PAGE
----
NRC finds flaws in parts at Palisades Nuclear Plant

During a recent inspection by the Nuclear Regulatory Commission, inspectors found flaws in nearly a third of the housings of the control rod drive mechanisms at the Palisades Nuclear Plant. The housings prevent radioactive fluid from leaking.

The flaws were found during a planned inspection on Wednesday.

The plant was shut down at the time of the inspection for a planned refueling.

The Nuclear Regulatory Commission's spokeswoman Viktoria Mitlyng says public is safe. The flaws weren't visible to the naked eye, but there is no evidence of any leakage.

"Do we want to find flaws? No. But if they do exist, we want to be able to find them early and fix the situation," said Mitlyng.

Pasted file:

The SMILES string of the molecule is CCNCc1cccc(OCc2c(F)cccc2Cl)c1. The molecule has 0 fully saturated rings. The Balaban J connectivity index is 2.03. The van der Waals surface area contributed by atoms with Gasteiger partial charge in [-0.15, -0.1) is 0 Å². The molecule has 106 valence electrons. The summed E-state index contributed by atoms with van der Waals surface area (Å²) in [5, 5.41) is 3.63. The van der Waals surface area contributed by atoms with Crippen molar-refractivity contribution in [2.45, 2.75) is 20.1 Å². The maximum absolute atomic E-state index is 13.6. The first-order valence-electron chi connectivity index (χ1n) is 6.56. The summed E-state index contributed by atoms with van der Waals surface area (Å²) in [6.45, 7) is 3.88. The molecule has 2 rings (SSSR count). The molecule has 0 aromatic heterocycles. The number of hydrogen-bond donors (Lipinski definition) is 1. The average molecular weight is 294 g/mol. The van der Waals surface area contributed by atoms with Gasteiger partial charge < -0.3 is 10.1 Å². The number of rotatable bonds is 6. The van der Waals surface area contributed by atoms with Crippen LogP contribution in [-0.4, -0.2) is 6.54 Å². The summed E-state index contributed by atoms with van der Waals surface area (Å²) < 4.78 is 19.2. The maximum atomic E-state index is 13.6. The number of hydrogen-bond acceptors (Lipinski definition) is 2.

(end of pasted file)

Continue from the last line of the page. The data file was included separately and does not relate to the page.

The flaws were found in 17 of 45 compartments that hold radioactive fuel rods and prevent reactor coolant from leaking.

Mitlyng says the inspection was part of an agreement initiated in May of last year after 79 gallons of radioactive water leaked into Lake Michigan.

"It was a commitment as a result of the crack that they had," said Mitlyng.

The issues found this time around include tiny indentations and cracks too small to be seen by the naked eye.

They found them while the plant was already offline earlier this month for maintenance and refueling.

"That equipment is not the same as when the plant went into operation. So, components are constantly being replaced," said Mitlyng.

When pressed about safety at the Palisades plant, Mitlyng said they have two inspectors on site year-round. One is currently overseeing the fixing of the flaws.

"Our job is ensuring safety. We take it very seriously and you know we want the public to know that," said Mitlyng.

Palisades won't be able to go online again until the flaws are fixed.

We contacted Entergy to find out when that might happen but they refused to give a time estimate.

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